SubAtomic Physics Nuclear Physics

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1 SubAtomic Physics Nuclear Physics Lecture 4 Main points of Lecture 3 Strong and coulomb interaction processes conserve angular momentum and parity External properties 1) Charge number of protons (ze) 2) Mass - measured in u (1/12 of mass 12 C) 3) Size (charge radius electron scattering potential radius neutron scattering) 3 rd Year Junior Honours Course Dr Daniel Watts R = r 0 A 1/3 Important relation!! Assuming constant nuclear density Started to discuss internal properties spin and parity Will continue this in the coming lecture

2 Notes Notes

3 Internal properties continued.. Magnetic moment µ: due to (and aligned with!) the nuclear spin Familiar with the magnetic moment of the electron electron: µ e ~ -1.0 µ B For a point like nucleon expect: µ p ~ 1.0µ N µ n ~ 0 Experimental measurements: proton: µ p = 2.79 µ N neutron: µ n = µ N eh µ = B Bohr magneton 2m µ N = eh 2m p nuclear magneton (~1/2000 of µ b ) Surprise! the neutron, although uncharged has a non-zero magnetic moment & proton magnetic moment is anomalously large consequence of quark sub-structure (consisting of charged components) p = 2 up + 1 down u = + 2/3e n = 1 up + 2 down d = - 1/3 e Aside I: Important applications of nuclear moments are magnetic resonance imaging, nuclear magnetic resonance (see Lilley, ch. 9) Aside II: The observation that the proton has excited states (see figure) also indicates it has.internal structure e Total photon absorption cross section for the proton γ + p Anything resonant structures correspond to nucleon excited states Nuclear magnetic moments arise from the sum of the spin and orbital magnetic moments of the component nucleons Magnetic moments of nuclear ground states lie in the range 2 µ < < 6 Therefore the magnetic moments of the component nucleons must tend to cancel to a large extent in nuclei we will see the reason for this later when we introduce the shell model Aside: Recap on magnetic moments Magnetic moment due to Orbital motion: v Classically arise from eg. Motion of current in a loop Magnetic moment QM get analogous result N µ Nuclear µ N Magnetic moment due to Intrinsic spin Magnetic moment operator due to intrinsic spin of a particle: e µ s = g s S 2m g s = 2 e h µ s = g s 2m 2 For electron For proton µ = µ = + s µ B s µ N r ev µ l = ia = πr 2πr e µ l = L 2m e gl µ l = g l L 2m g 2 = = 1 = 0 epr 2m charged neutral from Dirac theory, Rel. QM for point like spin ½ particle) Bohr magneton (µ B ) =eħ/2m e Nuclear magneton (µ N ) =eħ/2m N l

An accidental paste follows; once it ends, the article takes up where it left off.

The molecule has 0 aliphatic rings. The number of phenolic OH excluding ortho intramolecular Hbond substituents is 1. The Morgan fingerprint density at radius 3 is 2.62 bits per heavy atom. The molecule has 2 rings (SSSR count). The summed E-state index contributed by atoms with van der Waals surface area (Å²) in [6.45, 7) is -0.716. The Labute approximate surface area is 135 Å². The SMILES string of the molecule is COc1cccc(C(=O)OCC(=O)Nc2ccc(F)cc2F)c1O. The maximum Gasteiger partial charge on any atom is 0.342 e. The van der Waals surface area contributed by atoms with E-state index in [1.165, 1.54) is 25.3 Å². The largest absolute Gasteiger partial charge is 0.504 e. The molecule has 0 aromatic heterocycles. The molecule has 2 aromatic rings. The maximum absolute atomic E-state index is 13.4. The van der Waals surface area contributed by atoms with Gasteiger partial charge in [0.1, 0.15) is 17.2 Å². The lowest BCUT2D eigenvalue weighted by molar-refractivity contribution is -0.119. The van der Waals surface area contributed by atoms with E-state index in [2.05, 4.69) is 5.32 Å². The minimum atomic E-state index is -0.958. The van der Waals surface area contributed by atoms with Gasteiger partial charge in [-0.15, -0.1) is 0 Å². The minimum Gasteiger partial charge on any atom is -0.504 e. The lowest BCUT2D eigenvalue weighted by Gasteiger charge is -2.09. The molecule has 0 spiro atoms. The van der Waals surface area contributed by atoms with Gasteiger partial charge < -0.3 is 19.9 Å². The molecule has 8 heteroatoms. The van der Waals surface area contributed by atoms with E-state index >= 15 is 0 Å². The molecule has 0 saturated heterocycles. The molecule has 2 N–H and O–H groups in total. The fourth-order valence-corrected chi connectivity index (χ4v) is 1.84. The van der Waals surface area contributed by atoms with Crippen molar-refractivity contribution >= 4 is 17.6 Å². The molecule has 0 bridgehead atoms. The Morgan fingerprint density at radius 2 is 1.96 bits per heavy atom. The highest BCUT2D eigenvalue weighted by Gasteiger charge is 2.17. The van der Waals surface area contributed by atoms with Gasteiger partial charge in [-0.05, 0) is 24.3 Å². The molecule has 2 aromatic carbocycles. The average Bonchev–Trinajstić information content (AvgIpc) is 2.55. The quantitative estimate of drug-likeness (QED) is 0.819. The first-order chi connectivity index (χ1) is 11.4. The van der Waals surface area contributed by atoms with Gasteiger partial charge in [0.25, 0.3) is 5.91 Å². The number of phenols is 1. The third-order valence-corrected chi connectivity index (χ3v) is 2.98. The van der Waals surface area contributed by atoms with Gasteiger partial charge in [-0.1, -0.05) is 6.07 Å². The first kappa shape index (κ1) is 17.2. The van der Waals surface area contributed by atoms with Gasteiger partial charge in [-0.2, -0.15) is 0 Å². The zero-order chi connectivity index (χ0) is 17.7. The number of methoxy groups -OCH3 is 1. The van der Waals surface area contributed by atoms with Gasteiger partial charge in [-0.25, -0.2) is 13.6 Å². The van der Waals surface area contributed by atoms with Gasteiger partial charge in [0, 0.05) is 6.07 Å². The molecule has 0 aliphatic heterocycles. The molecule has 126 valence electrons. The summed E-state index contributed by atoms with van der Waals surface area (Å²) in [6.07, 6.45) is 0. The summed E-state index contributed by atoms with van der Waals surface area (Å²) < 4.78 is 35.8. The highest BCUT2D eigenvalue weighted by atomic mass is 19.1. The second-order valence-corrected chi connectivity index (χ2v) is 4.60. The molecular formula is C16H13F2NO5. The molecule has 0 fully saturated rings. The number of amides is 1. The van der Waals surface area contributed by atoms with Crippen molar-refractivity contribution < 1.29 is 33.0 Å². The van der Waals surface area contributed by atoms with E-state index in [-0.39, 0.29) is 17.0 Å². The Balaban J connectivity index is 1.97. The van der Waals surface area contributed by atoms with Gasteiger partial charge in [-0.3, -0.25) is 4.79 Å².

4 Notes Notes

5 Excited states E,J: nuclei can exist in different excited energy states, each corresponding to a given configuration of nucleons Excitation level scheme of a real nucleus 16 O excited states have a finite LIFETIME (τ) and WIDTH (Γ) Remember τ Γ ~ h Heisenberg s uncertainty relation at low energies levels are DISCRETE at higher energies level widths Γ become increasingly larger they eventually overlap forming a CONTINUUM continuum high energy low energy nucleon (or cluster) gamma ray de-excitation through: ground state 1) γ emission (Eγ = E) with lifetime τ h /Γ 2) particle emission (if energetically allowed) each state characterized by a total angular momentum J = L + S L = total orbital angular momentum S = total spin most nucleons combine in pairs all nuclei with even N even Z have J = 0 Even N, Even Z nucleus 8 Spin and parity assignments of the nuclear excited states Collectively called a nuclear level scheme see: for more examples!

6 Notes Notes

7 Excitation level scheme of a real nucleus 16 O Zoom out and it gets more complicated! Mechanism of the nuclear force - I Complicated!! e.g. one possible Feynman diagram for proton proton scattering at the quark level Quarks held together by strong interaction arising from the exchange of gluons and other quarks Calculations of nuclear force in terms of quark gluon field still in infancy Extract empirical information on nucleon-nucleon force from experimental data Nucleon-nucleon scattering Wealth of scattering data available from proton, neutron beam facilities particularly at energies applicable to nuclear physics Properties of deuteron, Binding energy, magnetic moment, electric quadropole moment Curve of binding energy per nucleon Mass number dependence

8 Notes Notes